The information in this article applies to: 4200, 4400, 4600, 5200, 5400, 5600, 5800, 6400, 6600, and 6800 modems.
What is the Serial IP function?
The purpose of this function is to enable access to remote legacy devices (with no TCP/IP stack) over the wireless network. This function is particularly used in telemetry applications such as meter reading and SCADA devices. In the case of a serial connection between an attached terminal and the modem, there are instances when data exchanged between the terminal and modem is not IP traffic but raw serial data (typically layer 2 data). The Serial IP function can be best described in the diagram below.
How does Serial IP work?
When set in Serial IP mode, upon reception of the IP packets, the modem transparently strips off the IP headers and passes the packets to the attached device as raw data perceived correctly by the device. When the device is sending data, the modem encapsulates the data in IP packets to be transmitted over-the-air to an assigned destination.
Flush parameters are essential for local serial communication. Such parameters could be directly related to the type of protocol running at the RS232 level between modem and attached device. The flush parameters determine the manner of encapsulation of data received from the attached terminal. There are three manners which the modem follows when encapsulating the serial data:
- Flush on Timeout is a value in milliseconds. It represents the timeout between serial packets sent by the terminal. The most popular setting of this parameter is 1 millisecond. This minimal setting allows the modem to encapsulate serial data on first chance of its reception.
- Flush on Byte Count is in bytes. It determines the number of bytes received before the modem encapsulates data in IP packets. When the number of bytes in a packet is unknown, it is typical to set this parameter to zero to disable it.
- Flush on Byte Sequence is a hexadecimal value. It is used when there is a particular byte sequence that designates the end of a received packet. If none exist, this parameter should be left empty.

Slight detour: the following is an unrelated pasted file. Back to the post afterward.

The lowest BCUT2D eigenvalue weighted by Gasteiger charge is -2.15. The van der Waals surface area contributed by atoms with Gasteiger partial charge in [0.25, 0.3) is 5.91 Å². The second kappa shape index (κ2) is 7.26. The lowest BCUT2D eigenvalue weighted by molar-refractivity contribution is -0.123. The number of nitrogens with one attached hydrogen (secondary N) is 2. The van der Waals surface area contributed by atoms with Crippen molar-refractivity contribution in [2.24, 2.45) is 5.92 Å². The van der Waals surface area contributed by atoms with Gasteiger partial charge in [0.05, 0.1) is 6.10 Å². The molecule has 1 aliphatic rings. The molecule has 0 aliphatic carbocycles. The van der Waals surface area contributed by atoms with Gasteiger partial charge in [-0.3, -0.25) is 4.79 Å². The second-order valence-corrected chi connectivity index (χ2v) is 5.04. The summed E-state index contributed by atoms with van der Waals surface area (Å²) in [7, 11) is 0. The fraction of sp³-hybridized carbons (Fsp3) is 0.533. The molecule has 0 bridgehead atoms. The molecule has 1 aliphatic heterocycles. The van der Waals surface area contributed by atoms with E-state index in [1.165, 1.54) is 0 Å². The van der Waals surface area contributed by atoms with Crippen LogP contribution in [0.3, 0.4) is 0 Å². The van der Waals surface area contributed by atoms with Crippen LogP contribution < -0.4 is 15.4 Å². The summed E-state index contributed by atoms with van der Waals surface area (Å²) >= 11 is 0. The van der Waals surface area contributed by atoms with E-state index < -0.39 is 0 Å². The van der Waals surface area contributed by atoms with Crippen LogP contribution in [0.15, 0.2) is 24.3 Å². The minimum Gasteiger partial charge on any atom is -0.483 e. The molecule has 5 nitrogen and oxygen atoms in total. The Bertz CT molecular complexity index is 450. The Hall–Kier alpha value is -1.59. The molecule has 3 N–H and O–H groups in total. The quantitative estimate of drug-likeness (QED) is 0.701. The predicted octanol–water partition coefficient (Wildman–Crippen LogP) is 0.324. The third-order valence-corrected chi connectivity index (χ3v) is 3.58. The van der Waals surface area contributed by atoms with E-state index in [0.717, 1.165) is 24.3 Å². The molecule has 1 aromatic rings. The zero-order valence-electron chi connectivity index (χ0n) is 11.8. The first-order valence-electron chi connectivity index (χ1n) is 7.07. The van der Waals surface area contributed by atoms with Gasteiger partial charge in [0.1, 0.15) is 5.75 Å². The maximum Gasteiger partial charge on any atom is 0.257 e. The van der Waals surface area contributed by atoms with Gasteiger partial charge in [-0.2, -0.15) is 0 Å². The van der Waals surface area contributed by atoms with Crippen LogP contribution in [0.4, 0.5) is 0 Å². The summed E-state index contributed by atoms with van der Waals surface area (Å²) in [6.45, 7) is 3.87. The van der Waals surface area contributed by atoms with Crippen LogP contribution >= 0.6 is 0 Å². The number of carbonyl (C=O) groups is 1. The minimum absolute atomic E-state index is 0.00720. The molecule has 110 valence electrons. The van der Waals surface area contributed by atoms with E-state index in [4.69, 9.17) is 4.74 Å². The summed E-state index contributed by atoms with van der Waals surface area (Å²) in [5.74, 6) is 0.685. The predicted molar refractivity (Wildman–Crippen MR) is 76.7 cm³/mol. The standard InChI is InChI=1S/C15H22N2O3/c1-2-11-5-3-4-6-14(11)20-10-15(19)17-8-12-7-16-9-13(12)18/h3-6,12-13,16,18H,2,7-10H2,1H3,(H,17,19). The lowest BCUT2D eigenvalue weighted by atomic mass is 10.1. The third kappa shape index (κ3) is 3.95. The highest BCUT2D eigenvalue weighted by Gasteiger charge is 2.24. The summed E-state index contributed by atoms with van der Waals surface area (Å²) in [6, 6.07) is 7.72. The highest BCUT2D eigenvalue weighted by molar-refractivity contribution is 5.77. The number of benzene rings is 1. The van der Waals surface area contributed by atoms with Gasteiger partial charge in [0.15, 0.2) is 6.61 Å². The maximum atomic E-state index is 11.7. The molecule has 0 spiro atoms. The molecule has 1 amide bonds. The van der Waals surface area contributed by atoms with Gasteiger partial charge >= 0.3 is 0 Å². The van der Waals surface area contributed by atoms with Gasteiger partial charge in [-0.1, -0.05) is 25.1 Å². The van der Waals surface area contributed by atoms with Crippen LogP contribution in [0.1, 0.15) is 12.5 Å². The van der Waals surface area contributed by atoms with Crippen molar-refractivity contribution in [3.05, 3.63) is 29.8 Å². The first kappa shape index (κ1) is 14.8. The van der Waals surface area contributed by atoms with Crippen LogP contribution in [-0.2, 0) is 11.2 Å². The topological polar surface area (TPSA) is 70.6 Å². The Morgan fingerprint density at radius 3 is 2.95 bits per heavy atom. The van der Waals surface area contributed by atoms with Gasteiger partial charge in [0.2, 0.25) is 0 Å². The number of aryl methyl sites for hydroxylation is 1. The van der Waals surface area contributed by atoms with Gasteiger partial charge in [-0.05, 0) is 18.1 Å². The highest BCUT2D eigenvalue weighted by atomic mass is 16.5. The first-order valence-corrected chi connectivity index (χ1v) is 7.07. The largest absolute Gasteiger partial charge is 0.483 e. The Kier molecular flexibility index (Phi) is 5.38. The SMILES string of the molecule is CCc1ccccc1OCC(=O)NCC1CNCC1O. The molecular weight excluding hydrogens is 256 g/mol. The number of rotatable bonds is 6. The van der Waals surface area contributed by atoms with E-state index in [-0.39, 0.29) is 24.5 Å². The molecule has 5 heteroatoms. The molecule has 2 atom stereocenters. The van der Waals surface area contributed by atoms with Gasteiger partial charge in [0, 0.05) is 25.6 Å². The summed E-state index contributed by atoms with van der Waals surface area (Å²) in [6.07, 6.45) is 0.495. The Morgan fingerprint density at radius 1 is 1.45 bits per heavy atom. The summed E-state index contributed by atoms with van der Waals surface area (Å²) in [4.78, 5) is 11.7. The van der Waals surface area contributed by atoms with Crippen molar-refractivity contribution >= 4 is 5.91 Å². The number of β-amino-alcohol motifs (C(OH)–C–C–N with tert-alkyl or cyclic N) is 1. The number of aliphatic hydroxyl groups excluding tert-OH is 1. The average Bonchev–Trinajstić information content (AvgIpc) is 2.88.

If any one of the above three conditions is met, the modem flushes the serial data received by encapsulating it in IP packets then sends it over the air to a home server application. There are three basic scenarios where the Serial IP function is needed.
Scenario #1: Terminal responds to queries
A polling station queries a field device by sending polls over IP targeting the WAN IP address of the modem. The modem forwards the requests locally at the serial port and listens for data back from the attached device. The modem encapsulates the data based on the flush conditions in place and sends a response back to the same source port following IP socket handling.
An application acts as a TCP/IP client that connects to the Serial IP server of modem then pushes polling requests to the modem. The TCP server responds to these polls and maintains socket handling. The modem is said to be in a TCP poll state.
Considering the fact that UDP is a connectionless transport protocol, BlueTree has implemented Response to UDP Source feature allowing the modem to respond to the same IP address and port source.
The necessary steps to program a modem based on the above description:
- Enable the Serial IP server on the modem. In BlueVue Device Manager, under Modem Configuration page, click on the General tab and check Enable Serial IP Server. The default Operational Mode of the modem is Command mode. The modem operational modem flips from Command mode to Serial IP mode once the listening server has been targeted by incoming data to the modem, and the socket has been established.
- Click on Serial IP tab. Enter the flush conditions, the serial IP listening server port number, and transport protocol.
- Click on Serial Port and match the settings with those of the attached device on serial port.